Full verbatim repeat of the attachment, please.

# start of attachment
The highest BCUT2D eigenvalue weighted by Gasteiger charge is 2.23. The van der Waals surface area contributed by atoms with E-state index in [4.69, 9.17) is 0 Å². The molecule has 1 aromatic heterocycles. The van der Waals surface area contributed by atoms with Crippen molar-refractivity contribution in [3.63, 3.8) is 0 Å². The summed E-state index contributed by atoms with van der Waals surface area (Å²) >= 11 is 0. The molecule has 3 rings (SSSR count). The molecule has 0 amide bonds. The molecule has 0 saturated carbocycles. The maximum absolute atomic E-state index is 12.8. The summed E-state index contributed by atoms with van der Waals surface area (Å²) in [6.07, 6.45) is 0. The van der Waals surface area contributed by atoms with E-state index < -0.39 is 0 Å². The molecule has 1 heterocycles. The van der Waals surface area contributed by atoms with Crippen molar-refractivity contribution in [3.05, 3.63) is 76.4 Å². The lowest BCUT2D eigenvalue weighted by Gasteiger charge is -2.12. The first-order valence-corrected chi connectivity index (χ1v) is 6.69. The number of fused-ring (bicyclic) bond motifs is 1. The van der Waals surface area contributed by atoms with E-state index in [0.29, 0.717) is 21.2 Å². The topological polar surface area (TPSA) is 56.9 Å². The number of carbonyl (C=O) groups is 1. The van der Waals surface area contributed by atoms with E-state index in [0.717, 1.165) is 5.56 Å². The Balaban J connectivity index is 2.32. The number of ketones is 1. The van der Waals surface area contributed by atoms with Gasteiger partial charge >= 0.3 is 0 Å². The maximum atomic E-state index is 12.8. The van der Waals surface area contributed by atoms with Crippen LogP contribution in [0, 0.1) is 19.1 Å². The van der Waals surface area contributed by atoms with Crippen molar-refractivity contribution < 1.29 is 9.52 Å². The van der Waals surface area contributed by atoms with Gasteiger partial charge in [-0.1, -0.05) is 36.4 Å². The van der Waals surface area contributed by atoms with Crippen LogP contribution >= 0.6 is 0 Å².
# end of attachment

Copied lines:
The highest BCUT2D eigenvalue weighted by Gasteiger charge is 2.23. The van der Waals surface area contributed by atoms with E-state index in [4.69, 9.17) is 0 Å². The molecule has 1 aromatic heterocycles. The van der Waals surface area contributed by atoms with Crippen molar-refractivity contribution in [3.63, 3.8) is 0 Å². The summed E-state index contributed by atoms with van der Waals surface area (Å²) >= 11 is 0. The molecule has 3 rings (SSSR count). The molecule has 0 amide bonds. The molecule has 0 saturated carbocycles. The maximum absolute atomic E-state index is 12.8. The summed E-state index contributed by atoms with van der Waals surface area (Å²) in [6.07, 6.45) is 0. The van der Waals surface area contributed by atoms with E-state index < -0.39 is 0 Å². The molecule has 1 heterocycles. The van der Waals surface area contributed by atoms with Crippen molar-refractivity contribution in [3.05, 3.63) is 76.4 Å². The lowest BCUT2D eigenvalue weighted by Gasteiger charge is -2.12. The first-order valence-corrected chi connectivity index (χ1v) is 6.69. The number of fused-ring (bicyclic) bond motifs is 1. The van der Waals surface area contributed by atoms with E-state index in [0.29, 0.717) is 21.2 Å². The topological polar surface area (TPSA) is 56.9 Å². The number of carbonyl (C=O) groups is 1. The van der Waals surface area contributed by atoms with E-state index in [0.717, 1.165) is 5.56 Å². The Balaban J connectivity index is 2.32. The number of ketones is 1. The van der Waals surface area contributed by atoms with Gasteiger partial charge >= 0.3 is 0 Å². The maximum atomic E-state index is 12.8. The van der Waals surface area contributed by atoms with Crippen LogP contribution in [0, 0.1) is 19.1 Å². The van der Waals surface area contributed by atoms with Crippen molar-refractivity contribution < 1.29 is 9.52 Å². The van der Waals surface area contributed by atoms with Gasteiger partial charge in [-0.1, -0.05) is 36.4 Å². The van der Waals surface area contributed by atoms with Crippen LogP contribution >= 0.6 is 0 Å².